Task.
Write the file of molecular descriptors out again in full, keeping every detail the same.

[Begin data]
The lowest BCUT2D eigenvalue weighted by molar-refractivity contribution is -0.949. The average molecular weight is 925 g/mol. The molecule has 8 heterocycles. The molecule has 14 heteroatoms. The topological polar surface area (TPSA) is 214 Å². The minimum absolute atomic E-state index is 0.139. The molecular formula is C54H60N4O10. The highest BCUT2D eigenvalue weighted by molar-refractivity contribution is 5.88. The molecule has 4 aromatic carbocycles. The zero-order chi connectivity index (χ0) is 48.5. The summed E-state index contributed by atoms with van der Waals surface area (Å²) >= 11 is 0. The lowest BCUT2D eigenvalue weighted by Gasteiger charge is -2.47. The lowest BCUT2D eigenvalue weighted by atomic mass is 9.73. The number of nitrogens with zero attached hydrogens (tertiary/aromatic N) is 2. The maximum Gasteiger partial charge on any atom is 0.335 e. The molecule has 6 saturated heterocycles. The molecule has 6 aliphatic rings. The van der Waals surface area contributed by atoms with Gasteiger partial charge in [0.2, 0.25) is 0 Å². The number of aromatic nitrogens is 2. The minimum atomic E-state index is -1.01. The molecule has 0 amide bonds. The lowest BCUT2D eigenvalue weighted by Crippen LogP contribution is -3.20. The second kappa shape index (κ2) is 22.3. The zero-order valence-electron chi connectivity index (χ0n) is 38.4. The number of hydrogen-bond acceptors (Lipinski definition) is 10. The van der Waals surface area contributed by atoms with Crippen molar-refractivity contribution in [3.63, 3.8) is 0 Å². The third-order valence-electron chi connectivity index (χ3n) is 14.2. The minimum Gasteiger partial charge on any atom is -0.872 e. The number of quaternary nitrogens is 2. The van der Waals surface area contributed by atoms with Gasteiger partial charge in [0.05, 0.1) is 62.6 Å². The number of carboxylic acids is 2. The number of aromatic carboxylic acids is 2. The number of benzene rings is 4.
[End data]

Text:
The lowest BCUT2D eigenvalue weighted by molar-refractivity contribution is -0.949. The average molecular weight is 925 g/mol. The molecule has 8 heterocycles. The molecule has 14 heteroatoms. The topological polar surface area (TPSA) is 214 Å². The minimum absolute atomic E-state index is 0.139. The molecular formula is C54H60N4O10. The highest BCUT2D eigenvalue weighted by molar-refractivity contribution is 5.88. The molecule has 4 aromatic carbocycles. The zero-order chi connectivity index (χ0) is 48.5. The summed E-state index contributed by atoms with van der Waals surface area (Å²) >= 11 is 0. The lowest BCUT2D eigenvalue weighted by Gasteiger charge is -2.47. The lowest BCUT2D eigenvalue weighted by atomic mass is 9.73. The number of nitrogens with zero attached hydrogens (tertiary/aromatic N) is 2. The maximum Gasteiger partial charge on any atom is 0.335 e. The molecule has 6 saturated heterocycles. The molecule has 6 aliphatic rings. The van der Waals surface area contributed by atoms with Gasteiger partial charge in [0.2, 0.25) is 0 Å². The number of aromatic nitrogens is 2. The minimum atomic E-state index is -1.01. The molecule has 0 amide bonds. The lowest BCUT2D eigenvalue weighted by Crippen LogP contribution is -3.20. The second kappa shape index (κ2) is 22.3. The zero-order valence-electron chi connectivity index (χ0n) is 38.4. The number of hydrogen-bond acceptors (Lipinski definition) is 10. The van der Waals surface area contributed by atoms with Crippen molar-refractivity contribution in [3.63, 3.8) is 0 Å². The third-order valence-electron chi connectivity index (χ3n) is 14.2. The minimum Gasteiger partial charge on any atom is -0.872 e. The number of quaternary nitrogens is 2. The van der Waals surface area contributed by atoms with Gasteiger partial charge in [0.05, 0.1) is 62.6 Å². The number of carboxylic acids is 2. The number of aromatic carboxylic acids is 2. The number of benzene rings is 4.